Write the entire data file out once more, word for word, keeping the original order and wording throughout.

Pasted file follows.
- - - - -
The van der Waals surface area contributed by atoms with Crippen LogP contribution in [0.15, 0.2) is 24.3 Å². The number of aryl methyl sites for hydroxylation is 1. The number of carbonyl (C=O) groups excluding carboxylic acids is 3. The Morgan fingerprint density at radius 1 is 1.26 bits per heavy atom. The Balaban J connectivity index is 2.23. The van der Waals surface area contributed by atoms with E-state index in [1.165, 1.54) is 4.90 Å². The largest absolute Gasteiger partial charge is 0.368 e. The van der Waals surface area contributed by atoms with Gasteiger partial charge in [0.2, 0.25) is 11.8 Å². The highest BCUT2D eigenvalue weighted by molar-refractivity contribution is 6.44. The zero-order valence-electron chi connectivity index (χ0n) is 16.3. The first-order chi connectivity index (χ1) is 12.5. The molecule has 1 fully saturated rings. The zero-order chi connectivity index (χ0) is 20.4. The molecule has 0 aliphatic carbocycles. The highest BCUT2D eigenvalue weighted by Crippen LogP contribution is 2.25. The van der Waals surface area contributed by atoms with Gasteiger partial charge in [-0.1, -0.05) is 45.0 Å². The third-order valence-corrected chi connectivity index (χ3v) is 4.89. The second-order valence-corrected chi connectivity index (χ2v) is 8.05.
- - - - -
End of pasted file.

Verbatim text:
The van der Waals surface area contributed by atoms with Crippen LogP contribution in [0.15, 0.2) is 24.3 Å². The number of aryl methyl sites for hydroxylation is 1. The number of carbonyl (C=O) groups excluding carboxylic acids is 3. The Morgan fingerprint density at radius 1 is 1.26 bits per heavy atom. The Balaban J connectivity index is 2.23. The van der Waals surface area contributed by atoms with E-state index in [1.165, 1.54) is 4.90 Å². The largest absolute Gasteiger partial charge is 0.368 e. The van der Waals surface area contributed by atoms with Gasteiger partial charge in [0.2, 0.25) is 11.8 Å². The highest BCUT2D eigenvalue weighted by molar-refractivity contribution is 6.44. The zero-order valence-electron chi connectivity index (χ0n) is 16.3. The first-order chi connectivity index (χ1) is 12.5. The molecule has 1 fully saturated rings. The zero-order chi connectivity index (χ0) is 20.4. The molecule has 0 aliphatic carbocycles. The highest BCUT2D eigenvalue weighted by Crippen LogP contribution is 2.25. The van der Waals surface area contributed by atoms with Gasteiger partial charge in [-0.1, -0.05) is 45.0 Å². The third-order valence-corrected chi connectivity index (χ3v) is 4.89. The second-order valence-corrected chi connectivity index (χ2v) is 8.05.